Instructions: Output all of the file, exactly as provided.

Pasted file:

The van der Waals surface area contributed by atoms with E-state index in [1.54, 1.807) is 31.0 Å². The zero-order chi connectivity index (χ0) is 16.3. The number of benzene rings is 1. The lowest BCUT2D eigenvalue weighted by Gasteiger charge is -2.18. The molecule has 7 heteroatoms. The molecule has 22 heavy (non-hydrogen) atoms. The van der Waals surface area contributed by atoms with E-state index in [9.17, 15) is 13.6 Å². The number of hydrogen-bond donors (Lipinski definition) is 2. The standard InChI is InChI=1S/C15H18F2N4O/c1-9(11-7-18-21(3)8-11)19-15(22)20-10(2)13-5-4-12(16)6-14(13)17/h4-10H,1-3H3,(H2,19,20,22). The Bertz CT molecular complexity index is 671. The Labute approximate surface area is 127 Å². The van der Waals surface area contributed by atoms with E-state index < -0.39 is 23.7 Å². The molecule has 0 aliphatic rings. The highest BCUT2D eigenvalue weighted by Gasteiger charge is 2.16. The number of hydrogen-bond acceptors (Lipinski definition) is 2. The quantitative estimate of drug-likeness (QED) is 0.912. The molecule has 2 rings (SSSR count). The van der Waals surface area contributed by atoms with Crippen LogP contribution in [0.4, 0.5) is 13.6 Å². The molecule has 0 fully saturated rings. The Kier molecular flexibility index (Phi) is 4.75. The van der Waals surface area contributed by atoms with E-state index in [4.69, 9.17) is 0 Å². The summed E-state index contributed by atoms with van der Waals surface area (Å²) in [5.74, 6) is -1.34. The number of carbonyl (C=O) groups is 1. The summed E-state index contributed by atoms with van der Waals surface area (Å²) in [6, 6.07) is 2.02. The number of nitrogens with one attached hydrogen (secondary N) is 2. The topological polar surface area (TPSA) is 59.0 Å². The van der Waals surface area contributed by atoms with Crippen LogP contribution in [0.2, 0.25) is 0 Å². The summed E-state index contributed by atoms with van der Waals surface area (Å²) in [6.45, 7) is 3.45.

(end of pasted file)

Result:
The van der Waals surface area contributed by atoms with E-state index in [1.54, 1.807) is 31.0 Å². The zero-order chi connectivity index (χ0) is 16.3. The number of benzene rings is 1. The lowest BCUT2D eigenvalue weighted by Gasteiger charge is -2.18. The molecule has 7 heteroatoms. The molecule has 22 heavy (non-hydrogen) atoms. The van der Waals surface area contributed by atoms with E-state index in [9.17, 15) is 13.6 Å². The number of hydrogen-bond donors (Lipinski definition) is 2. The standard InChI is InChI=1S/C15H18F2N4O/c1-9(11-7-18-21(3)8-11)19-15(22)20-10(2)13-5-4-12(16)6-14(13)17/h4-10H,1-3H3,(H2,19,20,22). The Bertz CT molecular complexity index is 671. The Labute approximate surface area is 127 Å². The van der Waals surface area contributed by atoms with E-state index < -0.39 is 23.7 Å². The molecule has 0 aliphatic rings. The highest BCUT2D eigenvalue weighted by Gasteiger charge is 2.16. The number of hydrogen-bond acceptors (Lipinski definition) is 2. The quantitative estimate of drug-likeness (QED) is 0.912. The molecule has 2 rings (SSSR count). The van der Waals surface area contributed by atoms with Crippen LogP contribution in [0.4, 0.5) is 13.6 Å². The molecule has 0 fully saturated rings. The Kier molecular flexibility index (Phi) is 4.75. The van der Waals surface area contributed by atoms with E-state index in [4.69, 9.17) is 0 Å². The summed E-state index contributed by atoms with van der Waals surface area (Å²) in [5.74, 6) is -1.34. The number of carbonyl (C=O) groups is 1. The summed E-state index contributed by atoms with van der Waals surface area (Å²) in [6, 6.07) is 2.02. The number of nitrogens with one attached hydrogen (secondary N) is 2. The topological polar surface area (TPSA) is 59.0 Å². The van der Waals surface area contributed by atoms with Crippen LogP contribution in [0.2, 0.25) is 0 Å². The summed E-state index contributed by atoms with van der Waals surface area (Å²) in [6.45, 7) is 3.45.